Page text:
SICB Annual Meeting 2015
January 3-7, 2015
West Palm Beach, FL
The aquatic environment that animals must operate is in a constant state of change and therefore unsteady by nature. The occurrence of currents, turbulence, tidal oscillations, wave action, and the need for predator and obstacle avoidance, high accelerations and maneuverability make functioning in open water difficult. Turbulence for aquatic animals has importance at scales ranging from micro to macro to global. To meet the challenges of an inherently unsteady environment and unsteady movements, aquatic animals have adapted body morphologies and behaviors that not only act to enhance stabilization, but can also take advantage of the unsteadiness. Mechanics of vortex energy capture, tidal transport, the drag reduction experienced by animals in swarms and schools, stabilization kinematics associated with short-term perturbations, diving strategies, and fast-start behaviors are examples of mechanisms to utilize unsteadiness in an adaptive manner. Furthermore, the unsteady turbulence that animals produce themselves can have ramifications for ocean mixing and global climate change.
Biological and engineering studies of locomotor mechanics and energetically throughout the Twentieth century primarily explored steady-state conditions for self-correcting and stable organisms and vehicles, and contributed many ideas in the understanding of the evolution, behavior and ecology of swimmers and flyers. However, nature is characterized by unsteadiness. In terms of locomotion, organisms are frequently unstable in posture, are not self-correcting when in motion, and experience conditions greatly exacerbated by environmental turbulence (i.e., changing currents, eddies, and vorticity). All these internal and external contributors to a seemingly chaotic status are now being recognized as reflecting fundamental questions such as trades-off between stability and maneuverability, especially in fitness-critical situations (i.e., predator-prey interactions), and energy expenditure and resources for growth and reproduction that consequently impact the evolution of organisms and the habitats they occupy. At the same time, human engineering interests are concerned with creating autonomous vehicles that can operate in equally turbulent settings for which organisms have evolved novel solutions. The rapid growth of interest in unsteadiness in locomotion in the past twenty years has been fueled by new methods, notably in computational fluid mechanics and bio-robotics, resulting in demonstrated impacts of that unsteadiness across taxa, the entire range of organism sizes, and at scales from individual organisms to ecosystems.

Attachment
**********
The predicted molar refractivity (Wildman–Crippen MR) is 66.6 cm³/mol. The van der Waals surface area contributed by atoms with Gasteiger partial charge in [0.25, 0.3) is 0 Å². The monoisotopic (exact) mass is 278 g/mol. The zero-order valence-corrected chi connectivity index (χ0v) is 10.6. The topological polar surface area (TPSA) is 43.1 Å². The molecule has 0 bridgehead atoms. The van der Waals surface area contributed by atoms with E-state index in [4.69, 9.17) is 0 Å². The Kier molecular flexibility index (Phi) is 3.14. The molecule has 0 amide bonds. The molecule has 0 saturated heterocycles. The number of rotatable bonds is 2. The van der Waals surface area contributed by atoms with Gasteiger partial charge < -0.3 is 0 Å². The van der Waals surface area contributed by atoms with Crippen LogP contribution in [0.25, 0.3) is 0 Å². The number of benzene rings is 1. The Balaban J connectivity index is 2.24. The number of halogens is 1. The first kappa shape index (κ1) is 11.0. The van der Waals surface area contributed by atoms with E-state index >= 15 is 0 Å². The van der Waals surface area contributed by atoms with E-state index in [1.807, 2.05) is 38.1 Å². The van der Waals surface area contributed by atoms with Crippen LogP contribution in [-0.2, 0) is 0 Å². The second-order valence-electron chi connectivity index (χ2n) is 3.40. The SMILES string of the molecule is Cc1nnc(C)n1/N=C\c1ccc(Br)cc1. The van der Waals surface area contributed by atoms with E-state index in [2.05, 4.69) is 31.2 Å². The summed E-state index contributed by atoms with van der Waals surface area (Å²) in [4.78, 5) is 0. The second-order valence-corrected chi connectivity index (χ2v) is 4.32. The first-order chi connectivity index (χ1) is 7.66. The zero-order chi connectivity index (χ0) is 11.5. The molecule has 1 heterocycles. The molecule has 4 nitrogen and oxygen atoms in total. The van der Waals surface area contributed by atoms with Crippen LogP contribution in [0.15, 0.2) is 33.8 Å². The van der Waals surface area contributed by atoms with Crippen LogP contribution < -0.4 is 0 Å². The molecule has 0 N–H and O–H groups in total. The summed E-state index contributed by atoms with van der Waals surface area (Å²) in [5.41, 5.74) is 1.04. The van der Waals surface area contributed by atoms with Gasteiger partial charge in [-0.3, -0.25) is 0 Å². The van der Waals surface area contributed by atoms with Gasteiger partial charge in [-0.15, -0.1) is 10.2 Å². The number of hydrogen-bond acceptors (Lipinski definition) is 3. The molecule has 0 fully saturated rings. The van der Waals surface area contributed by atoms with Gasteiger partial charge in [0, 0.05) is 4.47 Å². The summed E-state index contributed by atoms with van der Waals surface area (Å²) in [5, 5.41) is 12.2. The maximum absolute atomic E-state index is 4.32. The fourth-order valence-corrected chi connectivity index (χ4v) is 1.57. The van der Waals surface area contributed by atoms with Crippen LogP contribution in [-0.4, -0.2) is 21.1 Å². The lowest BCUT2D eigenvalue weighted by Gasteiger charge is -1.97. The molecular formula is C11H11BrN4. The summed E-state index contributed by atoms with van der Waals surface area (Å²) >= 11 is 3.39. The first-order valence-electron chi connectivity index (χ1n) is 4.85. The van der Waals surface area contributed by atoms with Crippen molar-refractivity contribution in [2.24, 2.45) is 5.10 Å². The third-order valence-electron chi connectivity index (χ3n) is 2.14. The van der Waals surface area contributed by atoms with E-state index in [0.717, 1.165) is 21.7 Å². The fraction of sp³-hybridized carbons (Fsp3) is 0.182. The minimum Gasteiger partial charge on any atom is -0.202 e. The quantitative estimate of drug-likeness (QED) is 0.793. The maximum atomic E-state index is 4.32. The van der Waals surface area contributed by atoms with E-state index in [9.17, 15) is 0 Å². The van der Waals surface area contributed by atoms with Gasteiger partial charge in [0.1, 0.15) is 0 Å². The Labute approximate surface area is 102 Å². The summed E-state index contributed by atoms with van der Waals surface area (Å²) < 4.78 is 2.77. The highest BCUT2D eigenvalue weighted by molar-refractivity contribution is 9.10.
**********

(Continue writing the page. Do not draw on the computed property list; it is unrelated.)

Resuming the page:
The symposium is intended to bring together morphologists, engineers, and mathematicians with an interest in how animals cope with the problem of unsteadiness in the aquatic environment. A major goal is to take theoretical analysis of swimming from the laboratory and examine the interaction of the animal and the environment in the field, where unsteadiness is the general condition.
Sponsors: DCB, DIZ, DVM
- Frank Fish, West Chester University, email@example.com
- Paolo Domenici, National Research Council, Italy, firstname.lastname@example.org
S7.0 Tuesday, Jan. 6, 07:54 FISH, F.: Introduction
S7.1 Tuesday, Jan. 6, 08:00 FISH, FRANK/E*; HOFFMAN, JESSICA/L: Stability design and response to waves by batoids
S7.2 Tuesday, Jan. 6, 08:30 COTEL, Aline*; WEBB, Paul: Living in a turbulent world - Impacts on fish habitat choices and swimming
S7.3 Tuesday, Jan. 6, 09:00 WILLIAMS, T.M.: The Moveable Feast: A comparison of foraging tactics and energetics in large, stealthy marine and terrestrial carnivores
S7.4 Tuesday, Jan. 6, 10:00 KOEHL, M.A.R.: Swimming in an Unsteady World
S7.5 Tuesday, Jan. 6, 10:30 KATIJA, Kakani: Biogenic inputs to ocean mixing: Changes in morphology alter mixing efficiency in medusae
S7.6 Tuesday, Jan. 6, 11:00 MURPHY, D.W.; WEBSTER, D.R.; KANAGAWA, M.; KAWAGUCHI, S.; KING, R.; OSBORN, J.; YEN, J. *: Aggregative behavior of Antarctic Krill: group interactions, multi-oar biomechanics, and hydrodynamic wake signature.
S7.7 Tuesday, Jan. 6, 11:30 DOMENICI, Paolo: Unsteady swimming and predator-prey interactions in fish
S7.8 Tuesday, Jan. 6, 13:30 LAUDER, G. V.*; WITT, W. C.; WEN, L.: Hydrodynamics of Fish c-start Escape Responses Studied with Simple Robotic Models
S7.9 Tuesday, Jan. 6, 14:00 DANIEL, TL*; EBERLE, AL: Unsteady forces form in flapping foils and depend on fluid-solid coupling in water but not in air.
S7.10 Tuesday, Jan. 6, 14:30 BORAZJANI, Iman: Unsteady Aquatic Locomotion Simulations: From unsteadiness in straight-line swimming to fast-starts
S7.11 Tuesday, Jan. 6, 15:00 WEBB, P.W.*; WEIHS, D: Stability and swimming in aquatic vertebrates: evolutionary patterns and possible future directions